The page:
Korean Kitchen

Restaurant Details

Korean food has been slow to garner a following in this town where Thai, Chinese, Vietnamese and sushi joints dominate the pan-Asian culinary landscape. Some cite the cuisine's bent toward sour and tart flavors and exotic ingredients. As anyone who has sampled kimchi can attest, the extraordinarily pungent staple condiment tends to polarize palates ' people either love it or hate it. But the primary reason remains ignorance of the country's cooking; most diners favor familiarity over the unknown.

In actuality, the soups, stews, noodles and barbecue dishes comprising Korean fare are in line with those from other countries in the Orient, and just as accessible thanks to the great variety; and variety is precisely what makes Korean Kitchen a bona fide draw.

You'll start with no fewer than seven side dishes, or panchan, to enjoy as a pre-meal peck: Fiery kimchi is bestowed along with such appetizing small plates as seasoned potato salad, crunchy pickled turnips and pickled lettuce. Seaweed, radish and eggplant round out the offerings, each embracing the spectrum of flavors and textures.

With an irresistible essence of sesame, it's no wonder the pepper japchae ($14.99) is a special-occasion and holiday fave in Korea. The dish of glass noodles stir-fried with shredded beef and assorted veggies tossed in a garlicky soy sauce was a cautious incursion into the menu, while beef mandoo ($9.99) proved a tad more diverse. The delicate handmade dumplings, steamed with cabbage and onion, arrived with a salty soy-based dipping sauce that vanished quickly. But what seemed at first like an ordinary starter provided numerous nibbles of comfort.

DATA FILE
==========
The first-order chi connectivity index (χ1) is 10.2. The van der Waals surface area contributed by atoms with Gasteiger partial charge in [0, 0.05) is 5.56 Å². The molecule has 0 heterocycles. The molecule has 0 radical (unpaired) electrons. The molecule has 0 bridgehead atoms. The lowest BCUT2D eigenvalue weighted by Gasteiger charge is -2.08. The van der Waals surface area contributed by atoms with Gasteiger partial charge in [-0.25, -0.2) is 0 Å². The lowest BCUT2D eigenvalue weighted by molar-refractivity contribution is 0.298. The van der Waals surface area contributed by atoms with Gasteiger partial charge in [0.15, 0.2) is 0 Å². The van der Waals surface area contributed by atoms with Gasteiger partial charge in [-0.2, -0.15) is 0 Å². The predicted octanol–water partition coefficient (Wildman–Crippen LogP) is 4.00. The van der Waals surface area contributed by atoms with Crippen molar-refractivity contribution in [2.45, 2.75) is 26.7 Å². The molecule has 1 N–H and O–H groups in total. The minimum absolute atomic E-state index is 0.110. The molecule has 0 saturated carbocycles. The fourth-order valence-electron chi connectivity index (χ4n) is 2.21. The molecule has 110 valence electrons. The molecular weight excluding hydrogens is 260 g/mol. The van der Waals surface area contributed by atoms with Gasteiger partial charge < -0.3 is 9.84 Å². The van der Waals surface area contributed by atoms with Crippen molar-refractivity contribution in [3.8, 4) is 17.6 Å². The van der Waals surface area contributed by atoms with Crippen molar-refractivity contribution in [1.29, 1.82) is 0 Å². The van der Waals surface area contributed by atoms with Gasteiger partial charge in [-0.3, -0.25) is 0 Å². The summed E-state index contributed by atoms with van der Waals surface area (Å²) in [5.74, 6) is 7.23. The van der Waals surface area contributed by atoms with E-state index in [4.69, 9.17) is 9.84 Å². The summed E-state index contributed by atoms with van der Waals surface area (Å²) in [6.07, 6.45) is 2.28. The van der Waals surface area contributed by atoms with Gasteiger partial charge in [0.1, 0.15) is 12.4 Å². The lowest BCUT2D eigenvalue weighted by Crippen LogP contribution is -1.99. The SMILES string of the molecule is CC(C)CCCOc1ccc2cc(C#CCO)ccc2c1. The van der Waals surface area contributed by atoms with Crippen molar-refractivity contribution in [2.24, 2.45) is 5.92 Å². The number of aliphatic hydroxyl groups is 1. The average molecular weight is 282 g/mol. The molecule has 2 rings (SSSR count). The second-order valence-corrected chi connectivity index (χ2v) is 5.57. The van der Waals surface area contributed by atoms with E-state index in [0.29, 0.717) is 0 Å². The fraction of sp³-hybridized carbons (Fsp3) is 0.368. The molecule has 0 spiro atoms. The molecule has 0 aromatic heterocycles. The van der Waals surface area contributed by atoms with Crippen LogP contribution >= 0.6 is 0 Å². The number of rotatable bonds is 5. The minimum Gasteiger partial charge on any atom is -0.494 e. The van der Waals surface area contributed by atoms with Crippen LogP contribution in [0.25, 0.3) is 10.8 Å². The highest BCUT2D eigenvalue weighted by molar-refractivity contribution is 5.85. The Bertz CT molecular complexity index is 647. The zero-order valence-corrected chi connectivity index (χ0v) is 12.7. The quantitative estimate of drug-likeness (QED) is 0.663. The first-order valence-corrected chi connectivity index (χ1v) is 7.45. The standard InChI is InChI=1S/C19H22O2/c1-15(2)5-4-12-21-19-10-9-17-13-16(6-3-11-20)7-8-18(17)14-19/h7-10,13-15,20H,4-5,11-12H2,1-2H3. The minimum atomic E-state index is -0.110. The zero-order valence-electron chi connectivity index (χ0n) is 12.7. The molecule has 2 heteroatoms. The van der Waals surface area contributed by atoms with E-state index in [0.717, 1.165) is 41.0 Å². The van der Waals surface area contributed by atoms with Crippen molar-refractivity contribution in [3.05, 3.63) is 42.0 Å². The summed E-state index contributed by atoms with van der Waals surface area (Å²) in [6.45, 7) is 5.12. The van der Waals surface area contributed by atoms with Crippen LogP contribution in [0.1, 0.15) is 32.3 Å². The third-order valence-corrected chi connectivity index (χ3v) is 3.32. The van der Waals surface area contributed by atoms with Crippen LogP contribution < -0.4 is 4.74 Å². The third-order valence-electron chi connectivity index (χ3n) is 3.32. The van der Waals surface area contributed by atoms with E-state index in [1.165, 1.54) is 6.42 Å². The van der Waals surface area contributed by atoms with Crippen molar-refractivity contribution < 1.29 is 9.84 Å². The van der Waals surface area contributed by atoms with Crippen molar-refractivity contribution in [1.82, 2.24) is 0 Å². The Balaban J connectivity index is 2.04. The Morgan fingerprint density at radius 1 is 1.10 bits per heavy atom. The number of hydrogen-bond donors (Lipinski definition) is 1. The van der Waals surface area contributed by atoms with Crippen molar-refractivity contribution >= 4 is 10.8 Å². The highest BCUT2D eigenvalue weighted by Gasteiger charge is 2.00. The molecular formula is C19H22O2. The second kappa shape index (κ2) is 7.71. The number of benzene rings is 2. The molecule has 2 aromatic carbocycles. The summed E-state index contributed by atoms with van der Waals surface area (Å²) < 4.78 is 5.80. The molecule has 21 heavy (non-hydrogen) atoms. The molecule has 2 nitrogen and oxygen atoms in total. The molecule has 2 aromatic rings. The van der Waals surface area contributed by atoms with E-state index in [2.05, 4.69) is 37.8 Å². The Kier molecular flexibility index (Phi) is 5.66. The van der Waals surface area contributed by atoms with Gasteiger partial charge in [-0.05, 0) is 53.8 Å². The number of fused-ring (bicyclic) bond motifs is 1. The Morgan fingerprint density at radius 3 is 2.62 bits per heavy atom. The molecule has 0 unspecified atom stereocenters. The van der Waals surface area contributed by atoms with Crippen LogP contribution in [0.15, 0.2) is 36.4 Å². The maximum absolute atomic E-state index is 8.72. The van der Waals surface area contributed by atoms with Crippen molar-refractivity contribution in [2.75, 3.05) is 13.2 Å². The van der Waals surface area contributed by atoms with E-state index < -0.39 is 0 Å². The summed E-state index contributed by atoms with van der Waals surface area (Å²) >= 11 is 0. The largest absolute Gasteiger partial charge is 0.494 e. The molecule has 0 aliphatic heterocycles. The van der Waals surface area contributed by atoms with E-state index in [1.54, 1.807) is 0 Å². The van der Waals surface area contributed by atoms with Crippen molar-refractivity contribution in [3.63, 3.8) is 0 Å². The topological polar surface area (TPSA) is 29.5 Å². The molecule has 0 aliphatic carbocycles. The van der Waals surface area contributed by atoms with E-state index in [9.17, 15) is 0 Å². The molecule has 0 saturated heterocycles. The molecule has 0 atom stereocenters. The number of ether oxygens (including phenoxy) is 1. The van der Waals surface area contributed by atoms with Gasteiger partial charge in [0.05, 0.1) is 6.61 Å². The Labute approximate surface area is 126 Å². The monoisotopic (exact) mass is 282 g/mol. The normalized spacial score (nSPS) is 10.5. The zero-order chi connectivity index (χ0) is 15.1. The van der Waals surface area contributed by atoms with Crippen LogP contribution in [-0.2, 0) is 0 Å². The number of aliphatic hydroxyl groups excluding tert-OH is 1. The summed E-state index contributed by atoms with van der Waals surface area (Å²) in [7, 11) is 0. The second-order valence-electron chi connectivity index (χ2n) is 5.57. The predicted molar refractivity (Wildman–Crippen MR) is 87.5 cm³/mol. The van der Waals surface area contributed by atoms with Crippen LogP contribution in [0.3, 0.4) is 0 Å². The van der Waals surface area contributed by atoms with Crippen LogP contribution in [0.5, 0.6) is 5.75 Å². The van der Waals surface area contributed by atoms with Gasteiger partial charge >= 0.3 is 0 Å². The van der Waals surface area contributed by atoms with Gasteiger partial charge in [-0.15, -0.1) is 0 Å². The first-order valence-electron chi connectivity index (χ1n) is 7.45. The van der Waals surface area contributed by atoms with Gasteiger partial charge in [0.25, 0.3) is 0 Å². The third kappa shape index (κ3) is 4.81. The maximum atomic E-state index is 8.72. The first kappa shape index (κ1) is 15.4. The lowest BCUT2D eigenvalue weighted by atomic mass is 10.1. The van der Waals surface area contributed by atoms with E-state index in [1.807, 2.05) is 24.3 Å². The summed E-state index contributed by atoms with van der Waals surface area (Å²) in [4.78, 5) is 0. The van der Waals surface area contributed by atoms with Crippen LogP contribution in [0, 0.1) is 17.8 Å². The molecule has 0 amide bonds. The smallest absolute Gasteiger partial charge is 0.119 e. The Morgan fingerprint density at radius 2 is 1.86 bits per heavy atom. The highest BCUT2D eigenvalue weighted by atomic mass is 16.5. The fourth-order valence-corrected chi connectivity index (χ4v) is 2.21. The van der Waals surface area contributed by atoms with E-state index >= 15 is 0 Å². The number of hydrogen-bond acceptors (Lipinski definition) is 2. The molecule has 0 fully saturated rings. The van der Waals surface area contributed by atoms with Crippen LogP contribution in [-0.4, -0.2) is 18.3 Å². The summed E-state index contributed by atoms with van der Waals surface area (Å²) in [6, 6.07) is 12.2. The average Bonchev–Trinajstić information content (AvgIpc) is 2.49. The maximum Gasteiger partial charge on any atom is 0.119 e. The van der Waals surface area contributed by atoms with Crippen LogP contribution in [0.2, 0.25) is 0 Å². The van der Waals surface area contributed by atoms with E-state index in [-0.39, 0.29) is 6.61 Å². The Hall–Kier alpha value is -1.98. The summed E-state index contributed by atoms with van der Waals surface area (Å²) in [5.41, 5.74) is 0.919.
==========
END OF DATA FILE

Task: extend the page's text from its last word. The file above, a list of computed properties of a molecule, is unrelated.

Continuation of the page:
Stews are a mainstay for the curious, veering more toward the exotic. Beware the bones in the nose-running broth of the monkfish stew ($14.99). The murky liquid is spiked with an astringent bite, but the skeletal spikes of the meaty fish are what make the dish an adventure to eat. There's no defusing the kimchi, tofu and jalapeños ($9.99) reposing in a fiery red stew ' the item is hot enough to warrant a bomb icon on the menu. (Given the stew's tendency to cause head-scratching, a picture of Kim Jong Il may have been more apropos.)

Especially popular are the famous bibimbap ' rice dishes cooked in hot stone bowls. The cooking method results in a bottom layer of rice that's enjoyably crisp and crunchy. A memorable version made with beef short ribs ($13.99) comes with egg, zucchini, carrots, sprouts and string beans, and the idea is to squirt a little kochujang (spicy chili paste) into the sizzling concoction, then mix it all up. The fatty chunks of meat, snappy rice and colorful veggies made it the darling of our plate-cluttered table.

Burners located on some of the tables allow traditionalists to chef up their own DIY barbecue (exhaust hoods ensure a smoke-free experience). Those preferring some work-free 'cue can opt for the beef bulgogi ($12.99), grilled slices of beef marinated in a sweet garlic-soy sauce and served with wild rice. The meat was undoubtedly juicy, but the sugary sauce won't please all palates. Cooked desserts are nonexistent, but every table gets a plate of watermelon slices to shower the tongue with cooling bursts of sweetness.

Korean Kitchen's exterior gives an impression of rickety tables and dubious fare, but the prevailing high standards make this unassuming family-run spot top-notch. The staff may not be fluent in English, but when it comes to their alluring dishes and accommodating service, there is no language barrier.

Korean Kitchen's exterior gives an impression of rickety tables and dubious fare, but the prevailing high standards make this unassuming family-run spot top-notch. The staff may not be fluent in English, but when it comes to their alluring dishes and accommodating service, there is no language barrier.

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